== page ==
Challenges to your intimate relationships may come from pain, fatigue, side effects of medications you may be taking, the range of movement you have in your joints, how strong your muscles are or how you feel about your body.

This, added to the challenges of work/study, family life and finances can have a big impact on whether you feel you have the ability to have close, intimate relationships with or without sex.

Short term or long term problems with your bones, muscles and joints can have an impact on the relationships you have and your sex life.

Talk about it

Discussing intimacy, sex and sexuality can feel toe-curlingly embarrassing but it is really important.

Being part of a fulfilling relationship (however short-lasting it may be) is reliant on being open and honest with your partner about how you feel, both physically and emotionally. If you shut them out or do not give them feedback on what you are thinking and feeling, it can put a strain on relationships. Your partner might be worried that they might hurt you or if you haven’t been intimate for a while, they may feel that you do not find them attractive or worried about their self-confidence.

Talk to them about what feels best and what you feel you can do in terms of degree of contact and positions to try.  Remember to focus on the positive. Things might have to change for a time but that does not mean that you cannot be intimate with a partner or make each other feel good.

Make a plan

This doesn’t sound very sexy but it’s an important part of your communication with a partner.

If you are not with a partner, it might help you understand what can feel confident about decisions you could make before going out.

If you are with a partner, don’t forget the romance – being intimate and emotional with someone in not all about the sex. People can feel special because of the little things that you can do together.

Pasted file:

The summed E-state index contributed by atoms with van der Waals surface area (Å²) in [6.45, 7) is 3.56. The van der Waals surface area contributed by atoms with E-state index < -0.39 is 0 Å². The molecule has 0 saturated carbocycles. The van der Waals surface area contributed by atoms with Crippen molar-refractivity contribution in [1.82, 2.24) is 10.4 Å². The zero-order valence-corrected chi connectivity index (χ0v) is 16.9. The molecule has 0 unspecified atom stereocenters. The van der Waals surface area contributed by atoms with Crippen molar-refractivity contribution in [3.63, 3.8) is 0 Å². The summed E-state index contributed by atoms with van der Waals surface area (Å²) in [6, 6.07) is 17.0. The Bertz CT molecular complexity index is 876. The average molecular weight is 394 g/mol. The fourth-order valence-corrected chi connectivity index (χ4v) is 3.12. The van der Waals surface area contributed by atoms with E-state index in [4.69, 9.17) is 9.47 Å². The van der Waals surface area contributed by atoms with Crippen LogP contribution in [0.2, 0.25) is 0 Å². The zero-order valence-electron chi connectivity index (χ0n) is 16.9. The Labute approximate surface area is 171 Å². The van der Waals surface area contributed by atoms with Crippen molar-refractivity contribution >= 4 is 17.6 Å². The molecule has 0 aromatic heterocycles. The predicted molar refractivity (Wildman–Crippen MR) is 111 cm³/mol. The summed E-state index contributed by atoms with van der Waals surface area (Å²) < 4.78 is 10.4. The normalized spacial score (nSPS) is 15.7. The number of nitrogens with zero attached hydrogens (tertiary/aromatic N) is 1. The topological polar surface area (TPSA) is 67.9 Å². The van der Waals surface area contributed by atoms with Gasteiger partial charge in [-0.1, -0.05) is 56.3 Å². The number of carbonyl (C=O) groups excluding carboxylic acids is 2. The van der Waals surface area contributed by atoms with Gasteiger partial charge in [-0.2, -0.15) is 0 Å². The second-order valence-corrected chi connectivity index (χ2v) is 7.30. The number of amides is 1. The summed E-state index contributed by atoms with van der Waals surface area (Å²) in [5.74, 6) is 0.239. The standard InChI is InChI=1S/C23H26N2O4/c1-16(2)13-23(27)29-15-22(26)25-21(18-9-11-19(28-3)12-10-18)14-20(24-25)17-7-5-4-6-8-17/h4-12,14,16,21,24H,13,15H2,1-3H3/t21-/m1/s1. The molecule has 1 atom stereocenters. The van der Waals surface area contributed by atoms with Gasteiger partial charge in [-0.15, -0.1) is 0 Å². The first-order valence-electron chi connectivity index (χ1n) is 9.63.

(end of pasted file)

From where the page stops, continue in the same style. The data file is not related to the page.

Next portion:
How far do you want to go? Sex is not all about penetration but can be about lying together sharing thoughts and ideas, stroking, touching, mutual or individual masturbation or oral sex.

Is there a time of day that would be better for you or are there things that could help you prepare like a warm bath or massage?

Do you need to go shopping? Many people find the use of personal lubricants, toys, clothing or support cushions help make them feel special.

Speak to your doctor if your muscle, bone or joint pain or treatment medication is causing difficulties with gaining an erection or with vaginal dryness. Talking to your therapist might help you with understanding what positions may be best to try.

But be prepared for the plan to go wrong!

Keeping a sense of humour about this is essential. Something will go wrong at some point. The dogs will interrupt, your mother-in-law will decide to visit or the position you try may make your leg muscles go into spasm and you break a lamp.

The important thing is not to stop trying and to try to have fun!

Further information:

National Rheumatoid Arthritis Society. Emotions, relationships & sexuality

Versus Arthritis – Sex, relationships and arthritis